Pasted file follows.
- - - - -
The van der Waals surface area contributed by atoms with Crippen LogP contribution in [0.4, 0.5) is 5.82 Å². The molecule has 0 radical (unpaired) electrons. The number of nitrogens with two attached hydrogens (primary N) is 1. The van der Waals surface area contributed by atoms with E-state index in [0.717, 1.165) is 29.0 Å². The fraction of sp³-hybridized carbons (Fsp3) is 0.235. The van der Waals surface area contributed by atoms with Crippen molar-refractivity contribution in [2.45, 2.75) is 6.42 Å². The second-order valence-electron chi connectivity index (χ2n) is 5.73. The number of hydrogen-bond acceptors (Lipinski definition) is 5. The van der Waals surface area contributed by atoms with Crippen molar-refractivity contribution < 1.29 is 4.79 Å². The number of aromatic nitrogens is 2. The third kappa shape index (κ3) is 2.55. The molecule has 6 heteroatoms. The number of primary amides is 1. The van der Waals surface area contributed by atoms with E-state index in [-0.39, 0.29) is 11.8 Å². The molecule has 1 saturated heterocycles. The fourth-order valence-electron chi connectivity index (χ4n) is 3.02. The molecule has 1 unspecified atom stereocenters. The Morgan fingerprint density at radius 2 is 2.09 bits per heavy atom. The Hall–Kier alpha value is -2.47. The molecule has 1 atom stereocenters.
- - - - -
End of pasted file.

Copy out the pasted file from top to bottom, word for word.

The van der Waals surface area contributed by atoms with Crippen LogP contribution in [0.4, 0.5) is 5.82 Å². The molecule has 0 radical (unpaired) electrons. The number of nitrogens with two attached hydrogens (primary N) is 1. The van der Waals surface area contributed by atoms with E-state index in [0.717, 1.165) is 29.0 Å². The fraction of sp³-hybridized carbons (Fsp3) is 0.235. The van der Waals surface area contributed by atoms with Crippen molar-refractivity contribution in [2.45, 2.75) is 6.42 Å². The second-order valence-electron chi connectivity index (χ2n) is 5.73. The number of hydrogen-bond acceptors (Lipinski definition) is 5. The van der Waals surface area contributed by atoms with Crippen molar-refractivity contribution < 1.29 is 4.79 Å². The number of aromatic nitrogens is 2. The third kappa shape index (κ3) is 2.55. The molecule has 6 heteroatoms. The number of primary amides is 1. The van der Waals surface area contributed by atoms with E-state index in [-0.39, 0.29) is 11.8 Å². The molecule has 1 saturated heterocycles. The fourth-order valence-electron chi connectivity index (χ4n) is 3.02. The molecule has 1 unspecified atom stereocenters. The Morgan fingerprint density at radius 2 is 2.09 bits per heavy atom. The Hall–Kier alpha value is -2.47. The molecule has 1 atom stereocenters.